Nicaraguans in US Support Compatriots Exiled by Ortega
“They will not be homeless; where there is a Nicaraguan there is solidarity”
In addition to the reception and medical and legal attention from the United States Government, if any of them do not yet have a temporary home, the community of compatriots organizes help.
HAVANA TIMES – Once the news of the release and expulsion of 222 political prisoners from Nicaragua to the United States became known, the Nicaraguan community based in the US travelled to Washington to greet them, and since then, the material aid has not stopped flowing.
Volunteers have brought food, clothing, footwear, and personal items to the Westin Hotel in Virginia, where the exiles are staying. The volunteers are also providing advice on how to fill out job applications. “It’s amazing how many Nicaraguans who don’t belong to organizations have come to offer help,” said Anita Wells, a volunteer with the Nicaraguan American Alliance for Human Rights (NAHRA).
Oswaldo Leon, a Nicaraguan living in the United States, said that the donations are spontaneous. “No one said bring them. On the contrary, people have brought and delivered donations to be shared among all the compatriots who were exiled,” he said.
The 222 Nicaraguans entered the United States under a “humanitarian parole” that grants them legal stay for two years, a work permit, and the possibility of requesting political asylum and reunifying with their families. But at least 170 of them do not have relatives in the US to host them, so the Nicaraguan diaspora is promoting a campaign to support their stay in the United States.
Exiled Nicaraguans in search of temporary homes
The US Government officially hosted the 222 exiled Nicaraguans until February 12th, in the Westin hotel in Virginia. However, Wells clarifies that if there is anybody who does not have a confirmed destination, then arrangements will be made to have them stay there longer.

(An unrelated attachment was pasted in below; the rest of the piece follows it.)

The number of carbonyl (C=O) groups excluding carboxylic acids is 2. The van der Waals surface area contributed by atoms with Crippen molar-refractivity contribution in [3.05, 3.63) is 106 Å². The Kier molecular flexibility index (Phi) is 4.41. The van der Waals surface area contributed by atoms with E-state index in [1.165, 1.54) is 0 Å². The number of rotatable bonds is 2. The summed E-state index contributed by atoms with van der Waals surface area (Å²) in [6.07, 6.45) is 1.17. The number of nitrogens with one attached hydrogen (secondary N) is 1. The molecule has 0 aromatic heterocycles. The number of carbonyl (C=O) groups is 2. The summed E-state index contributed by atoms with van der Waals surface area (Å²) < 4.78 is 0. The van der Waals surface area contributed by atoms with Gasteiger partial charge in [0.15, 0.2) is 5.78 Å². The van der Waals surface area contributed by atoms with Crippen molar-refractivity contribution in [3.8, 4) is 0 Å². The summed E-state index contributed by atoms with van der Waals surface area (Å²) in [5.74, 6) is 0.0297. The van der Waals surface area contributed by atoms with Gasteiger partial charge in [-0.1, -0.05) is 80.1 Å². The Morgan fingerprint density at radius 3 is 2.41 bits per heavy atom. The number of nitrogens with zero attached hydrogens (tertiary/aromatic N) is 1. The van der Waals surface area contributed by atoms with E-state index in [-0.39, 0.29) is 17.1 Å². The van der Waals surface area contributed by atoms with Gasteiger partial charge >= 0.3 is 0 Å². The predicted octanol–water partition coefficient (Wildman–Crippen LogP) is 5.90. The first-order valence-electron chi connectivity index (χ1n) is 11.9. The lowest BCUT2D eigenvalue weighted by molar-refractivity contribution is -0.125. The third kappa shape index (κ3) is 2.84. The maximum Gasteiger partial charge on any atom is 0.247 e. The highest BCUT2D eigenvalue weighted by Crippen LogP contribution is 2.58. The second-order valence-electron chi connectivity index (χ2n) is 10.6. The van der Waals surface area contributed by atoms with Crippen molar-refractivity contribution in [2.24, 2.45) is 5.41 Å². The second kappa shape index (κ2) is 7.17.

León also explained that a database is being developed to identify who the relatives are that can host the exiles, and where they live. “Those who have relatives will go to their relatives and those who do not, were put on a list to find a temporary home for them.) They will not be homeless because we Nicaraguans are here and where there are Nicaraguans, there is solidarity,” he said.
Wells said the US government provided the released prisoners with a cell phone and financial help for their immediate needs, and Nicaraguans in the diaspora have organized volunteers to take them shopping, since they were released from prison with nothing but the clothes they had on.
Upon arrival in the United States, the 222 Nicaraguans underwent thorough medical examinations to assess their state of health.
Wells said that there are several groups that are working to coordinate aid intended for the former political prisoners. If you would like to help, you can write to [email protected] or 1-866-NAHRA-US.
You can also offer support through the Let’s Help Them (jotform.com) platform which asks for your name, email, phone number and type of help you are able to offer.